The Moon in conjunction with Venus and Jupiter, with the Very Large Telescope in the foreground. Image © Y. Beletsky, ESO, 2009.

Conjunction of the Moon and Saturn

Dominic Ford, Editor
From the Conjunctions feed

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The sky at

The Moon and Saturn will share the same right ascension, with the Moon passing 4°11' to the south of Saturn. The Moon will be 7 days old.

At around the same time, the two objects will also make a close approach, technically called an appulse.

From Ashburn, the pair will be visible in the evening sky, becoming accessible around 18:28 (EDT) as the dusk sky fades, 31° above your south-eastern horizon. They will then reach their highest point in the sky at 19:53, 34° above your southern horizon. They will continue to be observable until around 00:12, when they sink below 7° above your south-western horizon.

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The Moon will be at mag -12.1, and Saturn at mag 0.4, both in the constellation Capricornus.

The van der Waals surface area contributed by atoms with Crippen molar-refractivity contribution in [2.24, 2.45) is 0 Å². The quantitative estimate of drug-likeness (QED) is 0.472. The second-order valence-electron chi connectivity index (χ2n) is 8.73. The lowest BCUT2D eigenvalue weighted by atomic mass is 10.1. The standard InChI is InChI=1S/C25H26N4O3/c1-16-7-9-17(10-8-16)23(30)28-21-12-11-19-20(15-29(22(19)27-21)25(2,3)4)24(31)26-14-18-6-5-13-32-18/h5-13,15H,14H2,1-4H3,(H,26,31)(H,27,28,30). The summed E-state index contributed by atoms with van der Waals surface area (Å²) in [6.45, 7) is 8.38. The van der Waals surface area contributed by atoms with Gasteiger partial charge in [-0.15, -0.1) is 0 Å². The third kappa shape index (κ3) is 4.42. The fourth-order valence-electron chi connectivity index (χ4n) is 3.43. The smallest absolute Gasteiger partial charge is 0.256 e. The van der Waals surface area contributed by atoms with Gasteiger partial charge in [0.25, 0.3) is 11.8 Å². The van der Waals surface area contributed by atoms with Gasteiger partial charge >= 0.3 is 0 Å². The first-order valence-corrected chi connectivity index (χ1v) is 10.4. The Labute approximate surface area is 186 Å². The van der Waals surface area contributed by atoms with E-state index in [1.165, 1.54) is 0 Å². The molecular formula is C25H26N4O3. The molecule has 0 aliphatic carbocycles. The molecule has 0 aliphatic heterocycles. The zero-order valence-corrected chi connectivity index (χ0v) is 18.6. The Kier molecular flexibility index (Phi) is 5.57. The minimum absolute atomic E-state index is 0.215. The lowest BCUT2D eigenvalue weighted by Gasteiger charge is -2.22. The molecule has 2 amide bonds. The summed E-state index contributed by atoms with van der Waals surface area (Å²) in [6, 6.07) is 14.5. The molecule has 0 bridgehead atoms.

The pair will be too widely separated to fit within the field of view of a telescope, but will be visible to the naked eye or through a pair of binoculars.

A graph of the angular separation between the Moon and Saturn around the time of closest approach is available here.

The positions of the two objects at the moment of conjunction will be as follows:

Object Right Ascension Declination Constellation Magnitude Angular Size
The Moon 21h24m40s -20°44' Capricornus -12.1 32'07"6
Saturn 21h24m40s -16°33' Capricornus 0.4 17"2

The coordinates above are given in J2000.0. The pair will be at an angular separation of 97° from the Sun, which is in Libra at this time of year.

The sky on 01 November 2022
Sunrise
07:36
Sunset
18:12
Twilight ends
19:40
Twilight begins
06:08

7-day old moon
Waxing Gibbous

62%

7 days old

Planets
Rise Culm. Set
Mercury 07:16 12:39 18:02
Venus 07:50 13:05 18:20
Moon 15:00 20:00 01:03
Mars 20:42 04:10 11:38
Jupiter 16:30 22:27 04:25
Saturn 14:46 19:53 01:00
All times shown in EDT.

Source

The circumstances of this event were computed using the DE430 planetary ephemeris published by the Jet Propulsion Laboratory (JPL).

This event was automatically generated by searching the ephemeris for planetary alignments which are of interest to amateur astronomers, and the text above was generated based on an estimate of your location.

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Image credit

The Moon in conjunction with Venus and Jupiter, with the Very Large Telescope in the foreground. Image © Y. Beletsky, ESO, 2009.

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Ashburn

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Longitude:
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39.04°N
77.49°W
EDT

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